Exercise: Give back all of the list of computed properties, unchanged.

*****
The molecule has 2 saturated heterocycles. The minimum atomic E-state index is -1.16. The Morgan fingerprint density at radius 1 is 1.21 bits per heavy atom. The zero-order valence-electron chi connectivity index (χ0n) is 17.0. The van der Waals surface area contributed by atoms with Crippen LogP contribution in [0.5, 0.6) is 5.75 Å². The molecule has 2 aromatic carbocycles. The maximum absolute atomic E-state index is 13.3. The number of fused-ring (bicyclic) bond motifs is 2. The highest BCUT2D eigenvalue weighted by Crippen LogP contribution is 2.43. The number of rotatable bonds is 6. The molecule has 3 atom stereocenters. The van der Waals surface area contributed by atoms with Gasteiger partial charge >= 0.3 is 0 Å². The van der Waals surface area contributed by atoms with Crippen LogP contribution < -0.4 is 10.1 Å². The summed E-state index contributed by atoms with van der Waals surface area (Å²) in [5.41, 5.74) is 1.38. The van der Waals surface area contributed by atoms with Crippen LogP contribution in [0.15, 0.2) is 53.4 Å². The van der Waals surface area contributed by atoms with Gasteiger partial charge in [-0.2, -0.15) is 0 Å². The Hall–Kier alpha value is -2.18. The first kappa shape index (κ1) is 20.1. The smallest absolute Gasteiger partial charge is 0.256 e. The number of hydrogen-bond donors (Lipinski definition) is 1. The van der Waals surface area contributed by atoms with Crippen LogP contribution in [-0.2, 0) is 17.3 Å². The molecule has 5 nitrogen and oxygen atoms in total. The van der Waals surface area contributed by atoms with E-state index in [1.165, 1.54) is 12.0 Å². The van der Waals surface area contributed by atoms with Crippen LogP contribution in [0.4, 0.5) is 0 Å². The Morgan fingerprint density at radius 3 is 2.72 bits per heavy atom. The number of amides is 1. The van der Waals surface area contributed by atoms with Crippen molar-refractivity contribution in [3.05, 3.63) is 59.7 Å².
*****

The molecule has 2 saturated heterocycles. The minimum atomic E-state index is -1.16. The Morgan fingerprint density at radius 1 is 1.21 bits per heavy atom. The zero-order valence-electron chi connectivity index (χ0n) is 17.0. The van der Waals surface area contributed by atoms with Crippen LogP contribution in [0.5, 0.6) is 5.75 Å². The molecule has 2 aromatic carbocycles. The maximum absolute atomic E-state index is 13.3. The number of fused-ring (bicyclic) bond motifs is 2. The highest BCUT2D eigenvalue weighted by Crippen LogP contribution is 2.43. The number of rotatable bonds is 6. The molecule has 3 atom stereocenters. The van der Waals surface area contributed by atoms with Gasteiger partial charge >= 0.3 is 0 Å². The van der Waals surface area contributed by atoms with Crippen LogP contribution < -0.4 is 10.1 Å². The summed E-state index contributed by atoms with van der Waals surface area (Å²) in [5.41, 5.74) is 1.38. The van der Waals surface area contributed by atoms with Crippen LogP contribution in [0.15, 0.2) is 53.4 Å². The van der Waals surface area contributed by atoms with Gasteiger partial charge in [-0.2, -0.15) is 0 Å². The Hall–Kier alpha value is -2.18. The first kappa shape index (κ1) is 20.1. The smallest absolute Gasteiger partial charge is 0.256 e. The number of hydrogen-bond donors (Lipinski definition) is 1. The van der Waals surface area contributed by atoms with Crippen LogP contribution in [-0.2, 0) is 17.3 Å². The molecule has 5 nitrogen and oxygen atoms in total. The van der Waals surface area contributed by atoms with E-state index in [1.165, 1.54) is 12.0 Å². The van der Waals surface area contributed by atoms with Crippen LogP contribution in [0.4, 0.5) is 0 Å². The Morgan fingerprint density at radius 3 is 2.72 bits per heavy atom. The number of amides is 1. The van der Waals surface area contributed by atoms with Crippen molar-refractivity contribution in [3.05, 3.63) is 59.7 Å².